Your comfort also comes into play. Sitting or reclining in a chair for an extended period of time might not be so bad, but hunching forward while your tattoo artist inks your back might be something you can only put up with for a couple of hours at a time.
Some areas are also more susceptible to pain, like the knee or the ribcage. Getting tattooed in a painful location might force you to keep the sessions a bit shorter.
The fastest tattoos are those that have only a single color. The more colors a tattoo uses, the longer it will take to finish. And there’s a simple reason for that: each time your tattoo artist switches to a different color, they have to clean out the tattoo machine to make sure that none of the pigments from the previous color mix with the new one they’re applying. If they have to do this several times over the course of a session, it can become quite time-consuming.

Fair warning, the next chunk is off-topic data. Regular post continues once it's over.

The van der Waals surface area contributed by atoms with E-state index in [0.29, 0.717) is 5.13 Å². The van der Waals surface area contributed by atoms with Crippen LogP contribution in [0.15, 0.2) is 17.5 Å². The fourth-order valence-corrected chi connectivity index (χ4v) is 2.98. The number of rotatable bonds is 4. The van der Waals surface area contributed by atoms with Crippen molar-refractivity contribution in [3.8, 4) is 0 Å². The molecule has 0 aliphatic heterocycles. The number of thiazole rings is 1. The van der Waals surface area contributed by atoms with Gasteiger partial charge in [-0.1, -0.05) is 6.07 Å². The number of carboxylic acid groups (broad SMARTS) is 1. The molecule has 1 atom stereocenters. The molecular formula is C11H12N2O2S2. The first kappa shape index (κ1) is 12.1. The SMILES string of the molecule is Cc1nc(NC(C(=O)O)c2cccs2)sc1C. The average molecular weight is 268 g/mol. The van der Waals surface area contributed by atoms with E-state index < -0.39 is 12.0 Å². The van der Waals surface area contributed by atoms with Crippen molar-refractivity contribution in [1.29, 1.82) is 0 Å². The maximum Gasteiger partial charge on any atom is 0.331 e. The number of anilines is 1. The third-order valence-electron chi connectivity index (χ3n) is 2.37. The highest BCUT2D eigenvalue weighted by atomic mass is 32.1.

Tattoo artists can put some very detailed work into a tattoo, but it will take time.
Drawing a simple, cartoony image can be done quickly, with a few well-placed flourishes speeding things along. But that’s not the case with an intricate image. And it’s not just because all those small details require the tattoo artist to apply more ink; it’s because they involve small, precise movements that can’t be rushed.
Tattoo sessions can last anywhere from an hour to an entire workday. Many tattoo artists will bring their customers in for four- or five-hour sessions, but some will even power through and tattoo you for seven or eight hours at a time.
This is where your personal pain threshold comes into play. If you have a hard time tolerating the pain that comes with getting tattooed, then an eight-hour session would be tantamount to torture. If that’s the case for you, your tattoo artist will likely decide to keep the sessions short, which could prolong the process. A tattoo that takes eight hours might be completed over the course of three or four sessions if you don’t have a strong tolerance for pain.